What a Difference a Year Makes: Apple Welcomes Gay Comics Publisher
All Full-length Northwest Press Titles Available on iBooks
Last year, there were numerous reports of comics with gay subject matter—most without even any nudity—being rejected by Apple for inclusion in its App Store, and many had concerns that selling comics for the iPad would not be an option for independent lesbian, gay, bisexual or transgender comics creators. That appears to be a thing of the past; last month, Apple approved all three full-length graphic novels from Northwest Press, an LGBT comics publisher, for sale on its iBooks store. One of them is even a steamy adaptation of a classic erotic gay novel.
“Anyone trying to start a publishing business in this day and age needs to factor digital distribution into their business plan,” says Northwest Press publisher Charles “Zan” Christensen. “When it looked like we wouldn’t have one of the biggest marketplaces for digital comics open to us, it was a major concern. We explored a lot of alternatives but found nothing else that matched the experience readers have viewing books on the iPad. We’re relieved that we’re able to finally bring our books to iBooks.”
The iBooks versions of Northwest Press books feature easy browsing of chapters and pages, elegant page turn animations, and zooming to view detail. Each books is optimized for display on the iPad screen, but can also be viewed in pan and zoom on the iPhone.
The approval process for Teleny and Camille, Glamazonia: The Uncanny Super-Tranny, and Rainy Day Recess: The Complete Steven’s Comics started in early July, and was still underway as Northwest Press exhibited with LGBT comics nonprofit Prism Comics at Comic-Con in San Diego. By the end of the show, all three books were available for purchase through iBooks in the US, Canada, France, Germany, the United Kingdom and Australia.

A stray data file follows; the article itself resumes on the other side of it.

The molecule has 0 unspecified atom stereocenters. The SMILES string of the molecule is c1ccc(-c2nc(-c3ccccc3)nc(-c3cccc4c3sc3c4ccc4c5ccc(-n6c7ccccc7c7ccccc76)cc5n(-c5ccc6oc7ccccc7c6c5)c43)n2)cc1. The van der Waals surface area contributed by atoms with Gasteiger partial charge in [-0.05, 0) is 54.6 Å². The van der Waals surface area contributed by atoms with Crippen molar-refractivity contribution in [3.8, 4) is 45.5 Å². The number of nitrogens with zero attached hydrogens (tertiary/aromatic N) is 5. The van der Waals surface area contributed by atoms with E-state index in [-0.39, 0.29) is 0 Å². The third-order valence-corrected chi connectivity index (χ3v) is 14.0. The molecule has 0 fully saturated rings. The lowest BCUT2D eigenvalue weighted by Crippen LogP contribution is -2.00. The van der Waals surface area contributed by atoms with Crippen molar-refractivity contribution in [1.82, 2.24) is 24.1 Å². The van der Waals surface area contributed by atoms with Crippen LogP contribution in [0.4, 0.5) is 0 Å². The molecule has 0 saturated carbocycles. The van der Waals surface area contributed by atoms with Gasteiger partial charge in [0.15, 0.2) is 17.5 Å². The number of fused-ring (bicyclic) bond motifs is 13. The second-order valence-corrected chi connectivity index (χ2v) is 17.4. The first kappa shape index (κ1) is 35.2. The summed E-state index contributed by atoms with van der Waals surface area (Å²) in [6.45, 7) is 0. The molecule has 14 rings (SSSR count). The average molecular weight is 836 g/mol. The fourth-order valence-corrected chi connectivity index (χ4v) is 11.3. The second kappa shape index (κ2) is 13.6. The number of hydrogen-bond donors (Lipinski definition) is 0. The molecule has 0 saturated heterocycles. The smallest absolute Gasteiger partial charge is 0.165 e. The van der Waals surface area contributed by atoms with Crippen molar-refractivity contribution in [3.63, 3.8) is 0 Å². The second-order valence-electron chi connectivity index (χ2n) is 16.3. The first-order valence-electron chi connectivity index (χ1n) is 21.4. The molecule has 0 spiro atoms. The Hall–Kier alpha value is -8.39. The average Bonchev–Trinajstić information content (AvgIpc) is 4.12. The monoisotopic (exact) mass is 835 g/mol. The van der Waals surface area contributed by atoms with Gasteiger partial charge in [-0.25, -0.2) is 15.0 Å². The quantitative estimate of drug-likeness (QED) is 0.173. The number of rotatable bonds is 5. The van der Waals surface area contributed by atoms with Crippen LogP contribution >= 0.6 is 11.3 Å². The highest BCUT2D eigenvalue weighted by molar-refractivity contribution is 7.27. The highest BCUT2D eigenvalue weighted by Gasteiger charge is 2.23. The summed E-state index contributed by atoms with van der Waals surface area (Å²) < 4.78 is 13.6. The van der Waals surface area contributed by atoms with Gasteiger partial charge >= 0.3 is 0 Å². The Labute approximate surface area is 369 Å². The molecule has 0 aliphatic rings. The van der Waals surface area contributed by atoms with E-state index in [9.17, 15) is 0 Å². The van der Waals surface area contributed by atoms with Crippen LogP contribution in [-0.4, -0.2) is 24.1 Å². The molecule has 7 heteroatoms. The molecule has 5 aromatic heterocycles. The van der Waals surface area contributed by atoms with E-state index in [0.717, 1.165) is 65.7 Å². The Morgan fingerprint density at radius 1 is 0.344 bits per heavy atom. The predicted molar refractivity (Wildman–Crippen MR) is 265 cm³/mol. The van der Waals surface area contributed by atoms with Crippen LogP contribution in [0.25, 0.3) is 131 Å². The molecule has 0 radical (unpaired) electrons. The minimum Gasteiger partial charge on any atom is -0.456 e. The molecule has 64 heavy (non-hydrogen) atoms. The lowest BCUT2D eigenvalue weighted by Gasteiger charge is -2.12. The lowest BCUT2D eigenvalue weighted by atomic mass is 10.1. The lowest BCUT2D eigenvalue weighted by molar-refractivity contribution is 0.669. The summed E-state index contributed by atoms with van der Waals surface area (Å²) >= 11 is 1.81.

Many decisions to reject gay content by Apple have been reversed over the course of the past year. For example, Tom Bouden’s adaptation of The Importance of Being Earnest—rejected multiple times and only ultimately approved after censoring images most readers would find tame—is now for sale in its uncensored form. Christensen credits the change in Apple’s stance to the public pressure on the issue and Apple’s improvement in balancing free speech with concerns over adult material.
“Plus, I think the Lambda nominations and awards helped,” says Christensen, referring to the Lambda Literary Award nominations for its first two books, Glamazonia and Teleny, and its win for the latter. “Steve Jobs has said that he wants the iPad and iPhone to be ‘free from porn’, but it’s a pretty good defense to point to a literary honor to remind people that an explicit book still has artistic merit.”
In addition to continuing to release digital versions of its printed books—such as Rick Worley’s A Waste of Time, due in October—Northwest Press will soon be releasing digital editions of popular LGBT titles like Tim Fish’s Cavalcade of Boys and Tommy Roddy’s Pride High.